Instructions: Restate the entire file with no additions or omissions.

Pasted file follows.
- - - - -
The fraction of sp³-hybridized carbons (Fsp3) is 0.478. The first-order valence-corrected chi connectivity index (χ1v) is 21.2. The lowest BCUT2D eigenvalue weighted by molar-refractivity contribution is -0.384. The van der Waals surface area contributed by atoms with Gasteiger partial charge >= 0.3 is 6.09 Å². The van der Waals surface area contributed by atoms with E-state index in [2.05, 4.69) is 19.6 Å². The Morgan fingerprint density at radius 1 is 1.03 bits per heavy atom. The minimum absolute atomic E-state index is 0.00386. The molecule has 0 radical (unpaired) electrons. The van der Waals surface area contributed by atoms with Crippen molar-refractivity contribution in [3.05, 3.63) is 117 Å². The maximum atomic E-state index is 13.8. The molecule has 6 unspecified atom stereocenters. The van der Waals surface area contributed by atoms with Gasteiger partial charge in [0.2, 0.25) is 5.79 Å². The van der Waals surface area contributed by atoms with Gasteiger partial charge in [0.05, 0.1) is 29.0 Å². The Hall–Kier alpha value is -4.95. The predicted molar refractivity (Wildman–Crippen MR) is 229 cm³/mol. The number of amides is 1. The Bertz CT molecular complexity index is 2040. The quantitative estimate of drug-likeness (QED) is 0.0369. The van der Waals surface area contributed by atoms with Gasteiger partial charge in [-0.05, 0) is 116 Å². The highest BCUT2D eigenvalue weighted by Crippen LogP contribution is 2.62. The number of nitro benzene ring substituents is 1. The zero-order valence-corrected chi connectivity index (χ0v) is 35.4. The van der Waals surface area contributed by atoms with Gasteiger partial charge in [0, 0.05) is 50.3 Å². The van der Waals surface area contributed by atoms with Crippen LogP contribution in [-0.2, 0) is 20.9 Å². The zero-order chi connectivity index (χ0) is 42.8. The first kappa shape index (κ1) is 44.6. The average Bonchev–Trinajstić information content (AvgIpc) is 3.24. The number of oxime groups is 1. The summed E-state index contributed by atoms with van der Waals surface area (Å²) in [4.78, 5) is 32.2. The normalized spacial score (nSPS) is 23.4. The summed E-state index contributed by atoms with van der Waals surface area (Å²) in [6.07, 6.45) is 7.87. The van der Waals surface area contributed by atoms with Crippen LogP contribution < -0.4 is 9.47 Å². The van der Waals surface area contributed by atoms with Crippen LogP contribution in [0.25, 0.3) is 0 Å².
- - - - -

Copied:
The fraction of sp³-hybridized carbons (Fsp3) is 0.478. The first-order valence-corrected chi connectivity index (χ1v) is 21.2. The lowest BCUT2D eigenvalue weighted by molar-refractivity contribution is -0.384. The van der Waals surface area contributed by atoms with Gasteiger partial charge >= 0.3 is 6.09 Å². The van der Waals surface area contributed by atoms with E-state index in [2.05, 4.69) is 19.6 Å². The Morgan fingerprint density at radius 1 is 1.03 bits per heavy atom. The minimum absolute atomic E-state index is 0.00386. The molecule has 0 radical (unpaired) electrons. The van der Waals surface area contributed by atoms with Crippen molar-refractivity contribution in [3.05, 3.63) is 117 Å². The maximum atomic E-state index is 13.8. The molecule has 6 unspecified atom stereocenters. The van der Waals surface area contributed by atoms with Gasteiger partial charge in [0.2, 0.25) is 5.79 Å². The van der Waals surface area contributed by atoms with Gasteiger partial charge in [0.05, 0.1) is 29.0 Å². The Hall–Kier alpha value is -4.95. The predicted molar refractivity (Wildman–Crippen MR) is 229 cm³/mol. The number of amides is 1. The Bertz CT molecular complexity index is 2040. The quantitative estimate of drug-likeness (QED) is 0.0369. The van der Waals surface area contributed by atoms with Gasteiger partial charge in [-0.05, 0) is 116 Å². The highest BCUT2D eigenvalue weighted by Crippen LogP contribution is 2.62. The number of nitro benzene ring substituents is 1. The zero-order valence-corrected chi connectivity index (χ0v) is 35.4. The van der Waals surface area contributed by atoms with Gasteiger partial charge in [0, 0.05) is 50.3 Å². The van der Waals surface area contributed by atoms with Crippen LogP contribution in [-0.2, 0) is 20.9 Å². The zero-order chi connectivity index (χ0) is 42.8. The first kappa shape index (κ1) is 44.6. The average Bonchev–Trinajstić information content (AvgIpc) is 3.24. The number of oxime groups is 1. The summed E-state index contributed by atoms with van der Waals surface area (Å²) in [4.78, 5) is 32.2. The normalized spacial score (nSPS) is 23.4. The summed E-state index contributed by atoms with van der Waals surface area (Å²) in [6.07, 6.45) is 7.87. The van der Waals surface area contributed by atoms with Crippen LogP contribution < -0.4 is 9.47 Å². The van der Waals surface area contributed by atoms with Crippen LogP contribution in [0.25, 0.3) is 0 Å².